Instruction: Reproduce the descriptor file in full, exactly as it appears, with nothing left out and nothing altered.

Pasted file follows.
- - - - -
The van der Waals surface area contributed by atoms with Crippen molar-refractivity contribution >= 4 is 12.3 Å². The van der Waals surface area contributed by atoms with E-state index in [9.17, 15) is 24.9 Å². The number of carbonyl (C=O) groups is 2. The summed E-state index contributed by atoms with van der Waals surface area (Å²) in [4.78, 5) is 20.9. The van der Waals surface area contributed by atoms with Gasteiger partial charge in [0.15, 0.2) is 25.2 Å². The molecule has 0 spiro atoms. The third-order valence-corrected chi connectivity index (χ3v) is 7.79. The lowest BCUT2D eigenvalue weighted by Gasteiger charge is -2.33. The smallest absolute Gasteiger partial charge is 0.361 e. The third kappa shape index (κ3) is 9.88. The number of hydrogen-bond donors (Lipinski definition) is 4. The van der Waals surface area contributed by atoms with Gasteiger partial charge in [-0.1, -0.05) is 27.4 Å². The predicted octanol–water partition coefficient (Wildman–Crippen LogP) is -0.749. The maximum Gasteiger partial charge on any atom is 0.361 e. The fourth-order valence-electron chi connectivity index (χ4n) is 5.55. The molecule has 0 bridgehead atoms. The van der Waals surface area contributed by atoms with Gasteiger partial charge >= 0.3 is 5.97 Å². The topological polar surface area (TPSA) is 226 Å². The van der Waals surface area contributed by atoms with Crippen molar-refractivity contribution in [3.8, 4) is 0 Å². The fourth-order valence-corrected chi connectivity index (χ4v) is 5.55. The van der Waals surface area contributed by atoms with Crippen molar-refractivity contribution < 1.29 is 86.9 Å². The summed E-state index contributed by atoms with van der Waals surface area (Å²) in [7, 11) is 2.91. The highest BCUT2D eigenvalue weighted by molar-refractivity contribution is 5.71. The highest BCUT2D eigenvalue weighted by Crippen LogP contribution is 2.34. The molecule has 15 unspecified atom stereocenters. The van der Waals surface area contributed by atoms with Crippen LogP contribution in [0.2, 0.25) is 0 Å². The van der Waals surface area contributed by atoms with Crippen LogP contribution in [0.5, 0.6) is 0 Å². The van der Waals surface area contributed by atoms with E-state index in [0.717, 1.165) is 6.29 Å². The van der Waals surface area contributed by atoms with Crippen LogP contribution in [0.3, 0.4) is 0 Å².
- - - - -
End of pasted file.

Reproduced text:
The van der Waals surface area contributed by atoms with Crippen molar-refractivity contribution >= 4 is 12.3 Å². The van der Waals surface area contributed by atoms with E-state index in [9.17, 15) is 24.9 Å². The number of carbonyl (C=O) groups is 2. The summed E-state index contributed by atoms with van der Waals surface area (Å²) in [4.78, 5) is 20.9. The van der Waals surface area contributed by atoms with Gasteiger partial charge in [0.15, 0.2) is 25.2 Å². The molecule has 0 spiro atoms. The third-order valence-corrected chi connectivity index (χ3v) is 7.79. The lowest BCUT2D eigenvalue weighted by Gasteiger charge is -2.33. The smallest absolute Gasteiger partial charge is 0.361 e. The third kappa shape index (κ3) is 9.88. The number of hydrogen-bond donors (Lipinski definition) is 4. The van der Waals surface area contributed by atoms with Gasteiger partial charge in [-0.1, -0.05) is 27.4 Å². The predicted octanol–water partition coefficient (Wildman–Crippen LogP) is -0.749. The maximum Gasteiger partial charge on any atom is 0.361 e. The fourth-order valence-electron chi connectivity index (χ4n) is 5.55. The molecule has 0 bridgehead atoms. The van der Waals surface area contributed by atoms with Gasteiger partial charge >= 0.3 is 5.97 Å². The topological polar surface area (TPSA) is 226 Å². The van der Waals surface area contributed by atoms with Crippen molar-refractivity contribution in [3.8, 4) is 0 Å². The fourth-order valence-corrected chi connectivity index (χ4v) is 5.55. The van der Waals surface area contributed by atoms with Crippen molar-refractivity contribution < 1.29 is 86.9 Å². The summed E-state index contributed by atoms with van der Waals surface area (Å²) in [7, 11) is 2.91. The highest BCUT2D eigenvalue weighted by molar-refractivity contribution is 5.71. The highest BCUT2D eigenvalue weighted by Crippen LogP contribution is 2.34. The molecule has 15 unspecified atom stereocenters. The van der Waals surface area contributed by atoms with Crippen LogP contribution in [0.2, 0.25) is 0 Å². The van der Waals surface area contributed by atoms with Crippen LogP contribution in [0.5, 0.6) is 0 Å². The van der Waals surface area contributed by atoms with E-state index in [0.717, 1.165) is 6.29 Å². The van der Waals surface area contributed by atoms with Crippen LogP contribution in [0.3, 0.4) is 0 Å².